If you think decorated trees are reserved for Christmas, think again. In fact, the tradition of Easter trees (called “Ostereierbaum”) started centuries ago in Germany. Soon after, the Swedish created their own version with Påskris, a tradition where they string eggs and feathers around trees. Flash-forward to the 21st century, and Easter trees are a common decoration in houses around the world, regardless if people have Swedish or German roots.
So, what makes ’em different than the ones you deck out at Christmas? Easter trees are typically smaller, less personal (no macaroni picture frames), and covered with accessories that scream spring: pastel hues, floral accents, and well, decorated Easter eggs. Whether you’re looking for an ultra-festive Easter centerpiece or a decorative statement piece that’ll wow party guests, get inspiration from these Easter tree ideas that are just as easy to put together as they are to look at.
Flowering Egg Tree
To create, gather sturdy branches from your back yard or local florist. We used flowering quince branches but you can use pussy willow, forsythia, cherry blossom, magnolia, and dogwood. And then place branches in a heavy vase.
Gather blown out eggs or lightweight faux craft eggs. Then, cut a 20” piece of thin ribbon. Using hot glue, attach the bottom of the egg to the midpoint of the ribbon. Wrap the ribbon around the egg and attach to the top of the egg with hot glue. Once dry, tie the eggs onto the branches and trim excess ribbon.
Pom Pom Easter Tree
Keeping your pets and young kids in mind, craft colorful, nonbreakable eggs out of yarn and hang ’em on barren branches. To make your display even more like the traditional Swedish Påskris Easter tree, add a few feathers here and there. The floaty ornaments have been used throughout the Easter trees’ history.
Ceramic Easter Egg Tree
Display your kids’ handiwork by hanging speckled, striped, and other hand-painted ceramic eggs on your bouquet. Use pussy willow branches to stay true to the German Osterbaum Easter tree tradition.
Sweet Easter Egg Tree
Lean into the season’s fresh blooms by decorating faux flowering dogwood branches with colorful eggs, accented with ditsy florals. If you want to make your tree as bold as the best, you’ll need a lot of decorations. The Guinness World Record for the largest Easter tree was set by the Associação Visite Pomerode in Pomerade, Santa Catarina, Brazil, in 2017, and featured 82,404 painted hen eggs.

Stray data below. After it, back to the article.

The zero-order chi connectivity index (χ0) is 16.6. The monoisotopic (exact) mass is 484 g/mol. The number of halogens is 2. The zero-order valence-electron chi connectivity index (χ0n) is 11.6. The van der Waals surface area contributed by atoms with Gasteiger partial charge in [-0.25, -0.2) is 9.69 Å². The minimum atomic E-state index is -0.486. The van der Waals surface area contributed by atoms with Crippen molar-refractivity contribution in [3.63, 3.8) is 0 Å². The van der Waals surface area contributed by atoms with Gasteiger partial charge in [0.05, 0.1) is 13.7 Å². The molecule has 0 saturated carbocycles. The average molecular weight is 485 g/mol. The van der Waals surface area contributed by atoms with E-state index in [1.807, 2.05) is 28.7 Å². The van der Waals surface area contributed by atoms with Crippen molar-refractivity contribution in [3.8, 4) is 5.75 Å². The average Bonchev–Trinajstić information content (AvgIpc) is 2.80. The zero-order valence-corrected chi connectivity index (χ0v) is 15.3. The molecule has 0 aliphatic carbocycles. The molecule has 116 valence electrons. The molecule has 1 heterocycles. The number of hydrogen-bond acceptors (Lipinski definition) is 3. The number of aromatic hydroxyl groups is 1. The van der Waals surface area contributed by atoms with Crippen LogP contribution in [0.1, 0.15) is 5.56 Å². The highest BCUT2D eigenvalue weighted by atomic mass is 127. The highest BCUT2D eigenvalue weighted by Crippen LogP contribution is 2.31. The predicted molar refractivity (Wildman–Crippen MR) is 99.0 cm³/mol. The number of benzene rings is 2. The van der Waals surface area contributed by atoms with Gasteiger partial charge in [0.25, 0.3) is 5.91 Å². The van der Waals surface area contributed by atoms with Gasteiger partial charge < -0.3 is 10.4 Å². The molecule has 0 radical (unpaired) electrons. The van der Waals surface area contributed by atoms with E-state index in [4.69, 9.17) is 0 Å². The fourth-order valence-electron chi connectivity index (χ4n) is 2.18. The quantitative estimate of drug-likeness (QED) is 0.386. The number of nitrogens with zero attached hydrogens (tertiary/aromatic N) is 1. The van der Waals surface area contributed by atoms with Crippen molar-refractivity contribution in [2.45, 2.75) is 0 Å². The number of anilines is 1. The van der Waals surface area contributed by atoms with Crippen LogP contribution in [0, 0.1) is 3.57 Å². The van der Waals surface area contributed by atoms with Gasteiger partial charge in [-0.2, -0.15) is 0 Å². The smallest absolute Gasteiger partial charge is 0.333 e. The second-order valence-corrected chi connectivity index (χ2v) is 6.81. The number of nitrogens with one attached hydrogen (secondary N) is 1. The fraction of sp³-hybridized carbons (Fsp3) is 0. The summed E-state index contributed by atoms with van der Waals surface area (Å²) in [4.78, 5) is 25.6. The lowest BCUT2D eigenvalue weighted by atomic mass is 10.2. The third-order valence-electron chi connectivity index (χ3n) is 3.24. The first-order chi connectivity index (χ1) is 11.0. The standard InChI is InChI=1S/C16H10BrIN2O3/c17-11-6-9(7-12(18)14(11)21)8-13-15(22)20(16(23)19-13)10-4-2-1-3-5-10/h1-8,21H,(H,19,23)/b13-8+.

Salt Dough Easter Tree Ornaments
Once you’ve got your Easter tree situated, it’s time to add ornaments to it. These salt dough options are a cute take on the Christmas classics, but in Easter egg form.
Dogwood Easter Tree
Add color and cheer to dogwood branches by hanging hand-painted Easter eggs. It’s your call: Stick with a theme (like pink!) or go for a more rainbow-inspired look
Hanging Egg Centerpiece
This centerpiece is made for the dessert table: Fill cut-out eggs with homemade cookies and treats for an extra-sweet touch.
Paper Swedish Easter Tree
This fun take on Påskris, a Swedish Easter tree, can actually be left up year-round. Just decorate it with flowers to match your home’s color scheme.
Paper Easter Tree Ornament
Make Easter tree ornaments that suit your decor by crafting them out of colored paper and ribbon. These ones would look great on any branch or in any bouquet.
Sun Catcher Easter Egg Tree
Perfect for the glitter-obsessed, this kid-friendly craft transforms plain paper into sparkly, sequin-embellished eggs.
Colorful Easter Trees
In this tabletop decoration, color and sophistication go hand in hand. To make, fill a mossy topiary with a variety of decoupaged Easter eggs.
Naturally Dyed Easter Egg Tree
Call on Mother Nature for this understated look. No dyes, no kits, just a fridge full of fresh produce.
Easter Egg Tree
The “eggs” on this Easter tree are made using cut Q-tips and dye. If you’d like, you can water down the dye for more of a pastel look. You can also use jelly beans instead of Q-tips (but watch out if you have pets!).